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Lord Justice Leveson: Civil servants must never leak (photo: The Leveson Inquiry)

Heroism does not suit men and women who serve Rupert Murdoch. The crimes of his newspapers brought the greatest attack on press freedom Britain has seen in peacetime. His American TV station Fox News is famed for the braying stupidity of its propaganda.

Clodagh Hartley most certainly did not fit the model of the crusading journalist. The Sun's Whitehall correspondent hated her work. Her counsel at the Old Bailey described how the paper's political editor, Tom Newton Dunn, "had succeeded in stealing contacts" from her. "Bullying" and constant demand for exclusive stories from the newsdesk made her ill.

But then free societies should allow ordinary, unheroic people to hold power to account without hearing the thump of policemen's boots on their stairs. An Old Bailey jury thought so, and acquitted Hartley of charges of arranging unlawful payments to a tax official. But the wider implications of the operation against Hartley and 24 other Sun journalists currently on trial remain ominous in the extreme. The British state will now use surveillance technology to unmask the contacts of newspaper journalists, broadcasters and political campaigners. They will act without a warrant from a judge. The smallest leak of classified information will set them off.

Clodagh Hartley's leak was so trivial hardly anyone remembered it. She paid a Revenue and Customs source £17,000 for a series of minor stories, the most notable of which contained details of how Alastair Darling's Treasury was planning to spin the 2010 Budget.

The prosecution did not say that she had threatened national security or harmed any citizen. When Hartley said she was "just doing her job" by exposing a Whitehall spin, it came up with a reply that had a horrible ring of truth to it. The prosecution said the press did not need to hold the government to account. That was the job of the opposition. In a few words, a Crown Prosecutor, briefed by the state, funded by taxpayers' money, showed us where Hacked Off and Lord Leveson's carelessness with basic democratic principles have left Britain. Only the official opposition can use confidential information to expose spin or worse. Everyone else must steer clear. (Incidentally, they don't even offer that small concession sincerely. When the Conservative MP Damian Green was an Opposition MP, the Metropolitan Police ignored a tradition of Parliamentary privilege dating back to the 1640s and arrested him.)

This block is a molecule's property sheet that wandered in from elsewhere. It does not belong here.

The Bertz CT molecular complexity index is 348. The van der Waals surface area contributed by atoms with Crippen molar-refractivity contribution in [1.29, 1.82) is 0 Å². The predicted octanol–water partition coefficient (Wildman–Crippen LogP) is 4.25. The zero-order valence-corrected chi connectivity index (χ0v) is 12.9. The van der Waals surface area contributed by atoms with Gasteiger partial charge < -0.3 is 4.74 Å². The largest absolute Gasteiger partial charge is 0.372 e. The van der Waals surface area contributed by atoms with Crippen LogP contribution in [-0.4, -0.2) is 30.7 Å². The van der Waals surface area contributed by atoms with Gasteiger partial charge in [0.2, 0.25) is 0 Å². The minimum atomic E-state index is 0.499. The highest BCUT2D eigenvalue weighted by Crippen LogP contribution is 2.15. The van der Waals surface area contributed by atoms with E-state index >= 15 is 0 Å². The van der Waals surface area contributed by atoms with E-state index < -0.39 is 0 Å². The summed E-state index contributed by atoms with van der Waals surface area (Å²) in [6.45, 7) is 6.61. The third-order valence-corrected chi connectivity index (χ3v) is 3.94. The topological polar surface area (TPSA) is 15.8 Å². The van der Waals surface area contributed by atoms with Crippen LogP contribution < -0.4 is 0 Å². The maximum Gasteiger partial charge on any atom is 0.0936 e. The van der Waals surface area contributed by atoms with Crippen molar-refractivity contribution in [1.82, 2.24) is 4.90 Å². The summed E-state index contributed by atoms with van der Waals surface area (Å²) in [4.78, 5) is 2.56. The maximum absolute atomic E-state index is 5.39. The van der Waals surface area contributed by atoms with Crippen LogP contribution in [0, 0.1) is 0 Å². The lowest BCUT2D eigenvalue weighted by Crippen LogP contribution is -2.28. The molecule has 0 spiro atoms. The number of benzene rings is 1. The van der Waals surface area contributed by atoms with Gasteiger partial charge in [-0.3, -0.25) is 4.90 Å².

We cannot know why the jury acquitted Hartley. But it is reasonable to assume that they were not impressed by the notion that embarrassing information must remain in the hands of the political class, bureaucracy, police and armed forces. Jurors on the whole do not respond well to prosecutors telling them to vote keep the public in ignorance.

The jury could do nothing for Jonathan Hall, Hartley's source at the Revenue, however. Hartley had in all honesty assured him that the Sun would hide his identity. There is no more sacred principle in journalism than your obligation to protect your sources — indeed at times it can seem the only principle we have. Betray the source and you break your word. Betray the source and you harm the public interest, for whistleblowers will not come forward if they know that journalists will hand them over to the police.

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